CHICAGO (WBBM) — As the City Council prepares to redraw its ward boundaries according to the latest census numbers, Asian-American residents want to make sure their voices are not lost in the process.
As WBBM Political Editor Craig Dellimore reports, advocates for Asian-American residents of Chicago are working hard to make sure their community is heard during the redrawing of Ward boundaries across the City.READ MORE: Detectives Following 'Promising Leads' In Shooting Death Of 8-Year-Old Melissa Ortega, Mayor Says
Most of the headlines about the ward remap process have been about African-American and Latino Aldermen jockeying for their parts of the political pie. And Kathleen Jung Hee Fernicola, policy director of the Asian American Institute, understands that.
LISTEN: WBBM Newsradio Political Editor Craig Dellimore reports
“Because of our numbers in the past and the way we’re distributed in the city, it is extremely difficult for us to make the case that we should have a 50 plus one majority in one particular ward,” she said.READ MORE: Sources: Illinois State Police Member, Woman Found Shot Dead In Car On Southeast Side
Historically, Asians in Chicago have had low numbers and were fragmented throughout the City – Chinatown notwithstanding. But the latest Census numbers signal a new day.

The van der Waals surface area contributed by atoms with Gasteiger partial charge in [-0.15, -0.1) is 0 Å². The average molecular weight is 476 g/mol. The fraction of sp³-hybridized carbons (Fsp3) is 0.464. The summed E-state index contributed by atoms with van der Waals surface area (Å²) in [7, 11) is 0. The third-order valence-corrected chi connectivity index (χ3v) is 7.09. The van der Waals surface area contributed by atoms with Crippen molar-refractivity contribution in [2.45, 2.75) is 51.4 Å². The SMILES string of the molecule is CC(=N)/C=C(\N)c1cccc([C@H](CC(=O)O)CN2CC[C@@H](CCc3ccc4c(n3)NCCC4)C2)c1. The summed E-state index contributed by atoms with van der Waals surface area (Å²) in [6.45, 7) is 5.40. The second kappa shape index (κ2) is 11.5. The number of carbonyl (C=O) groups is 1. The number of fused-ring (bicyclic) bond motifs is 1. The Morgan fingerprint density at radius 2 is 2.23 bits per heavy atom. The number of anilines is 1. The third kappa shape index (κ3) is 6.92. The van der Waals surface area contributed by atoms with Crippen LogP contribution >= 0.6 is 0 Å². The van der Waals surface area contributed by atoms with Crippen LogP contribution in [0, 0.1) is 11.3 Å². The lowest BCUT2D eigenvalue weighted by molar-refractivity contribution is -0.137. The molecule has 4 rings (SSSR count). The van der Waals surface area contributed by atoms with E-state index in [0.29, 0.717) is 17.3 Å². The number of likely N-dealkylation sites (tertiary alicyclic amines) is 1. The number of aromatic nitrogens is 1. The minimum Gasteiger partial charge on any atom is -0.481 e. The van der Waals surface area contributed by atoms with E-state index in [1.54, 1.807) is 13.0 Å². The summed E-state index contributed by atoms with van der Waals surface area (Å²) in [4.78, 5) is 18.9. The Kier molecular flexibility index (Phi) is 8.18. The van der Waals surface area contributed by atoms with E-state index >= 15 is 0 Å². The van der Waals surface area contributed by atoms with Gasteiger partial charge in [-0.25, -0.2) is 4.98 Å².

“The results have been that we were the fastest growing minority in the city and that we’ve grown by over 25,000 people,” Fernicola said. “We’re really starting to figure out what our policy platform, our politics ultimately should look like.”
Fernicola said she doesn’t want to see their communities split in the remap so that they can have cohesive representation of their interests.
“We have neighborhoods that should not be split,” she said. “We have concerns that may be particular. Insofar as language access is concerned … in the Pan-Asian community, we have over 20 languages.”MORE NEWS: Chicago Weather: Bitter Cold Temps This Week
In fact, Chicago now has its first Asian-American Alderman — Ameya Pawar of the 47th Ward – and Asian groups have joined a coalition with blacks, Hispanics and others to ensure that all voices are represented in this remap process, not just the political ones.